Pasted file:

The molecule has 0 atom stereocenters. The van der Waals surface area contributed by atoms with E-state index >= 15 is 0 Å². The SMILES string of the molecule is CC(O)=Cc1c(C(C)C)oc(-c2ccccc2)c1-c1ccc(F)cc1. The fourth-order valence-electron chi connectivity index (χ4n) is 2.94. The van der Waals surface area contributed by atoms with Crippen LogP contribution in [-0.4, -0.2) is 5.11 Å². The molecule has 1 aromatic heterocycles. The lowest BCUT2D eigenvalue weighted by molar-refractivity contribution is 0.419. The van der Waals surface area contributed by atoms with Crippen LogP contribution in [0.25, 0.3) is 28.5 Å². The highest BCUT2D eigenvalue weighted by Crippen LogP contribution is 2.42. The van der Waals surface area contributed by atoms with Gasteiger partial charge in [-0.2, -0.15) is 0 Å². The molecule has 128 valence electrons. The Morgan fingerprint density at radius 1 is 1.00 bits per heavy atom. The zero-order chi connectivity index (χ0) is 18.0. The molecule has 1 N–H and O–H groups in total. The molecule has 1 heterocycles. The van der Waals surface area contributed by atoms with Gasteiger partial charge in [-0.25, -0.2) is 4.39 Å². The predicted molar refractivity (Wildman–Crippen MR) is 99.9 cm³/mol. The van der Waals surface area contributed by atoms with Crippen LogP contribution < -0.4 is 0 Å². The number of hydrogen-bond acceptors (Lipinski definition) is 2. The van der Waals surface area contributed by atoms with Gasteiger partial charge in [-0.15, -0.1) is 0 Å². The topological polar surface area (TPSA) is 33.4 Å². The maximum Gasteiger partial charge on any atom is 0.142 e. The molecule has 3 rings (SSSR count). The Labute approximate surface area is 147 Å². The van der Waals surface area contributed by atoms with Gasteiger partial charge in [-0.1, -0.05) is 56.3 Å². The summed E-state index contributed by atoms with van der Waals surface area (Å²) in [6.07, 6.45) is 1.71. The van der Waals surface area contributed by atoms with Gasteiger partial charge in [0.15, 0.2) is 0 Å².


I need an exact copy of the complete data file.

The molecule has 0 atom stereocenters. The van der Waals surface area contributed by atoms with E-state index >= 15 is 0 Å². The SMILES string of the molecule is CC(O)=Cc1c(C(C)C)oc(-c2ccccc2)c1-c1ccc(F)cc1. The fourth-order valence-electron chi connectivity index (χ4n) is 2.94. The van der Waals surface area contributed by atoms with Crippen LogP contribution in [-0.4, -0.2) is 5.11 Å². The molecule has 1 aromatic heterocycles. The lowest BCUT2D eigenvalue weighted by molar-refractivity contribution is 0.419. The van der Waals surface area contributed by atoms with Crippen LogP contribution in [0.25, 0.3) is 28.5 Å². The highest BCUT2D eigenvalue weighted by Crippen LogP contribution is 2.42. The van der Waals surface area contributed by atoms with Gasteiger partial charge in [-0.2, -0.15) is 0 Å². The molecule has 128 valence electrons. The Morgan fingerprint density at radius 1 is 1.00 bits per heavy atom. The zero-order chi connectivity index (χ0) is 18.0. The molecule has 1 N–H and O–H groups in total. The molecule has 1 heterocycles. The van der Waals surface area contributed by atoms with Gasteiger partial charge in [-0.25, -0.2) is 4.39 Å². The predicted molar refractivity (Wildman–Crippen MR) is 99.9 cm³/mol. The van der Waals surface area contributed by atoms with Crippen LogP contribution < -0.4 is 0 Å². The number of hydrogen-bond acceptors (Lipinski definition) is 2. The van der Waals surface area contributed by atoms with Gasteiger partial charge in [-0.15, -0.1) is 0 Å². The topological polar surface area (TPSA) is 33.4 Å². The maximum Gasteiger partial charge on any atom is 0.142 e. The molecule has 3 rings (SSSR count). The Labute approximate surface area is 147 Å². The van der Waals surface area contributed by atoms with Gasteiger partial charge in [-0.1, -0.05) is 56.3 Å². The summed E-state index contributed by atoms with van der Waals surface area (Å²) in [6.07, 6.45) is 1.71. The van der Waals surface area contributed by atoms with Gasteiger partial charge in [0.15, 0.2) is 0 Å².